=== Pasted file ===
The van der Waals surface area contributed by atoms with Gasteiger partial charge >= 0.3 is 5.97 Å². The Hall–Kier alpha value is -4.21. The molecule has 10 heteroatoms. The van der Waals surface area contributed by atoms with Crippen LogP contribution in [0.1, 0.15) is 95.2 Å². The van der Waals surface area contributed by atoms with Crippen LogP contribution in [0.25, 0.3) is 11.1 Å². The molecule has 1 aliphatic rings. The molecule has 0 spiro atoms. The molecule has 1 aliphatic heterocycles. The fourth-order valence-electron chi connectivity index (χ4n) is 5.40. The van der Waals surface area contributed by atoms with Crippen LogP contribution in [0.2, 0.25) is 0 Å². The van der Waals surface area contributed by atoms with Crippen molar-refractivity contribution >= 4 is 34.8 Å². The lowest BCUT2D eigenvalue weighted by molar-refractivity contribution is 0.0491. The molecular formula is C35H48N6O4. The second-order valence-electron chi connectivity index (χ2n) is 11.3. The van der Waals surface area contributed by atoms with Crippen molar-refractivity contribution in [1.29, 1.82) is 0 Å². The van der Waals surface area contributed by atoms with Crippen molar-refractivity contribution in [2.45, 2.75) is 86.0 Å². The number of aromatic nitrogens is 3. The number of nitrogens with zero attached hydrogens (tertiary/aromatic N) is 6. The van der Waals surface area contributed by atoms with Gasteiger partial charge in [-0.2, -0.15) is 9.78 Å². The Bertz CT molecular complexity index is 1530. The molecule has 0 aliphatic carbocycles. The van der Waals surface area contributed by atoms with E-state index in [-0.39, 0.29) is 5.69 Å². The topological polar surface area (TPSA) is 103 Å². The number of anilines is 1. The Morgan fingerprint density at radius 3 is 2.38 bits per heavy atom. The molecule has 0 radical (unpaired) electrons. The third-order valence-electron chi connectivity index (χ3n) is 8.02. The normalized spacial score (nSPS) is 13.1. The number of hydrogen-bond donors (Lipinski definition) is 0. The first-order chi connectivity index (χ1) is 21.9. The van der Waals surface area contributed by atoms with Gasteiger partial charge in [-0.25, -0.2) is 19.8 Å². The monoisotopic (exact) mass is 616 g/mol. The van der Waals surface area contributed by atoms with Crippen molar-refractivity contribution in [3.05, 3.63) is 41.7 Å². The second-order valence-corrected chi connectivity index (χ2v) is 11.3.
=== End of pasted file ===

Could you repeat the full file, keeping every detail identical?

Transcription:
The van der Waals surface area contributed by atoms with Gasteiger partial charge >= 0.3 is 5.97 Å². The Hall–Kier alpha value is -4.21. The molecule has 10 heteroatoms. The van der Waals surface area contributed by atoms with Crippen LogP contribution in [0.1, 0.15) is 95.2 Å². The van der Waals surface area contributed by atoms with Crippen LogP contribution in [0.25, 0.3) is 11.1 Å². The molecule has 1 aliphatic rings. The molecule has 0 spiro atoms. The molecule has 1 aliphatic heterocycles. The fourth-order valence-electron chi connectivity index (χ4n) is 5.40. The van der Waals surface area contributed by atoms with Crippen LogP contribution in [0.2, 0.25) is 0 Å². The van der Waals surface area contributed by atoms with Crippen molar-refractivity contribution >= 4 is 34.8 Å². The lowest BCUT2D eigenvalue weighted by molar-refractivity contribution is 0.0491. The molecular formula is C35H48N6O4. The second-order valence-electron chi connectivity index (χ2n) is 11.3. The van der Waals surface area contributed by atoms with Crippen molar-refractivity contribution in [1.29, 1.82) is 0 Å². The van der Waals surface area contributed by atoms with Crippen molar-refractivity contribution in [2.45, 2.75) is 86.0 Å². The number of aromatic nitrogens is 3. The number of nitrogens with zero attached hydrogens (tertiary/aromatic N) is 6. The van der Waals surface area contributed by atoms with Gasteiger partial charge in [-0.2, -0.15) is 9.78 Å². The Bertz CT molecular complexity index is 1530. The molecule has 0 aliphatic carbocycles. The van der Waals surface area contributed by atoms with E-state index in [-0.39, 0.29) is 5.69 Å². The topological polar surface area (TPSA) is 103 Å². The number of anilines is 1. The Morgan fingerprint density at radius 3 is 2.38 bits per heavy atom. The molecule has 0 radical (unpaired) electrons. The third-order valence-electron chi connectivity index (χ3n) is 8.02. The normalized spacial score (nSPS) is 13.1. The number of hydrogen-bond donors (Lipinski definition) is 0. The first-order chi connectivity index (χ1) is 21.9. The van der Waals surface area contributed by atoms with Gasteiger partial charge in [-0.25, -0.2) is 19.8 Å². The monoisotopic (exact) mass is 616 g/mol. The van der Waals surface area contributed by atoms with Crippen molar-refractivity contribution in [3.05, 3.63) is 41.7 Å². The second-order valence-corrected chi connectivity index (χ2v) is 11.3.